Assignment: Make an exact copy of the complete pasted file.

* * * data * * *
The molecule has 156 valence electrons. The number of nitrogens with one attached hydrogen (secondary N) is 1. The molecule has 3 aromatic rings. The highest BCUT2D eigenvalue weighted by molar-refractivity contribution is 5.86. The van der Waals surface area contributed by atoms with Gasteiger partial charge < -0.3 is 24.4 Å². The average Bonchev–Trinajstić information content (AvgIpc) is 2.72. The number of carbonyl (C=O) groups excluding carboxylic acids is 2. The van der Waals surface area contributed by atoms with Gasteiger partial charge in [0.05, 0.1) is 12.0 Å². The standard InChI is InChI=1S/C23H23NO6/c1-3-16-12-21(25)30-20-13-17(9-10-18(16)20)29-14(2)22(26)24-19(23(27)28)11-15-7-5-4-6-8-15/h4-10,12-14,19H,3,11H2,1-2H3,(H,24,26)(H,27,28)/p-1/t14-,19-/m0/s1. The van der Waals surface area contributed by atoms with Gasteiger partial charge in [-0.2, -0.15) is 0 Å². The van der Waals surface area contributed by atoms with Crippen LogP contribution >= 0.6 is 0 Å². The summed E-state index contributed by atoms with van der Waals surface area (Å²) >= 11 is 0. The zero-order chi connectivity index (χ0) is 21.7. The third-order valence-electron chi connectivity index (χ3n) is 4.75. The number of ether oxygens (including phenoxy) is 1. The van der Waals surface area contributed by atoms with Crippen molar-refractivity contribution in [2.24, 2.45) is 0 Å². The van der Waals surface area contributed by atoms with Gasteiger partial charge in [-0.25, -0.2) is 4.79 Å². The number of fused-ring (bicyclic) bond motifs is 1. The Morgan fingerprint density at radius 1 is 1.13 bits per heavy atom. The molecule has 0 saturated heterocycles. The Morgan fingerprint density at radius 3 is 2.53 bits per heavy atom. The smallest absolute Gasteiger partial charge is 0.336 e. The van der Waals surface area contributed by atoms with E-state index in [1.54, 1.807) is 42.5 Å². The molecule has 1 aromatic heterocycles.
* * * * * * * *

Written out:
The molecule has 156 valence electrons. The number of nitrogens with one attached hydrogen (secondary N) is 1. The molecule has 3 aromatic rings. The highest BCUT2D eigenvalue weighted by molar-refractivity contribution is 5.86. The van der Waals surface area contributed by atoms with Gasteiger partial charge < -0.3 is 24.4 Å². The average Bonchev–Trinajstić information content (AvgIpc) is 2.72. The number of carbonyl (C=O) groups excluding carboxylic acids is 2. The van der Waals surface area contributed by atoms with Gasteiger partial charge in [0.05, 0.1) is 12.0 Å². The standard InChI is InChI=1S/C23H23NO6/c1-3-16-12-21(25)30-20-13-17(9-10-18(16)20)29-14(2)22(26)24-19(23(27)28)11-15-7-5-4-6-8-15/h4-10,12-14,19H,3,11H2,1-2H3,(H,24,26)(H,27,28)/p-1/t14-,19-/m0/s1. The van der Waals surface area contributed by atoms with Gasteiger partial charge in [-0.2, -0.15) is 0 Å². The van der Waals surface area contributed by atoms with Crippen LogP contribution >= 0.6 is 0 Å². The summed E-state index contributed by atoms with van der Waals surface area (Å²) >= 11 is 0. The zero-order chi connectivity index (χ0) is 21.7. The third-order valence-electron chi connectivity index (χ3n) is 4.75. The number of ether oxygens (including phenoxy) is 1. The van der Waals surface area contributed by atoms with Crippen molar-refractivity contribution in [2.24, 2.45) is 0 Å². The van der Waals surface area contributed by atoms with Gasteiger partial charge in [-0.25, -0.2) is 4.79 Å². The number of fused-ring (bicyclic) bond motifs is 1. The Morgan fingerprint density at radius 1 is 1.13 bits per heavy atom. The molecule has 0 saturated heterocycles. The Morgan fingerprint density at radius 3 is 2.53 bits per heavy atom. The smallest absolute Gasteiger partial charge is 0.336 e. The van der Waals surface area contributed by atoms with E-state index in [1.54, 1.807) is 42.5 Å². The molecule has 1 aromatic heterocycles.